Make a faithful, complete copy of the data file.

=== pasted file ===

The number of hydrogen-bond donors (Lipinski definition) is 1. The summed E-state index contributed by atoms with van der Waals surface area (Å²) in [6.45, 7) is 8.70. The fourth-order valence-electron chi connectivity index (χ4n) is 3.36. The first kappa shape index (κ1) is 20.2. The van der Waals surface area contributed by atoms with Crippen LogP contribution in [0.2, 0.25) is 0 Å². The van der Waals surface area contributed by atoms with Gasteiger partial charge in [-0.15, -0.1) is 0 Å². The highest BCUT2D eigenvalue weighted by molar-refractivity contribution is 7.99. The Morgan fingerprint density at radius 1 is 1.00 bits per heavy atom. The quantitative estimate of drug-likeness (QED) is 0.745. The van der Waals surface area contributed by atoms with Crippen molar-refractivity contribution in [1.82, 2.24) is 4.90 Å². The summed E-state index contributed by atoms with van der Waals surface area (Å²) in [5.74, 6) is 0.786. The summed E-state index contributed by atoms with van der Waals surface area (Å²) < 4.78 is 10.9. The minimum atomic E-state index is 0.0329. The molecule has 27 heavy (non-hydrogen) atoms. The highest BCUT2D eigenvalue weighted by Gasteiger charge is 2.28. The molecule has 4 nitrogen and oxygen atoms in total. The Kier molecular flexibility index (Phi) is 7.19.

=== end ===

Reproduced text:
The number of hydrogen-bond donors (Lipinski definition) is 1. The summed E-state index contributed by atoms with van der Waals surface area (Å²) in [6.45, 7) is 8.70. The fourth-order valence-electron chi connectivity index (χ4n) is 3.36. The first kappa shape index (κ1) is 20.2. The van der Waals surface area contributed by atoms with Crippen LogP contribution in [0.2, 0.25) is 0 Å². The van der Waals surface area contributed by atoms with Gasteiger partial charge in [-0.15, -0.1) is 0 Å². The highest BCUT2D eigenvalue weighted by molar-refractivity contribution is 7.99. The Morgan fingerprint density at radius 1 is 1.00 bits per heavy atom. The quantitative estimate of drug-likeness (QED) is 0.745. The van der Waals surface area contributed by atoms with Crippen molar-refractivity contribution in [1.82, 2.24) is 4.90 Å². The summed E-state index contributed by atoms with van der Waals surface area (Å²) in [5.74, 6) is 0.786. The summed E-state index contributed by atoms with van der Waals surface area (Å²) < 4.78 is 10.9. The minimum atomic E-state index is 0.0329. The molecule has 27 heavy (non-hydrogen) atoms. The highest BCUT2D eigenvalue weighted by Gasteiger charge is 2.28. The molecule has 4 nitrogen and oxygen atoms in total. The Kier molecular flexibility index (Phi) is 7.19.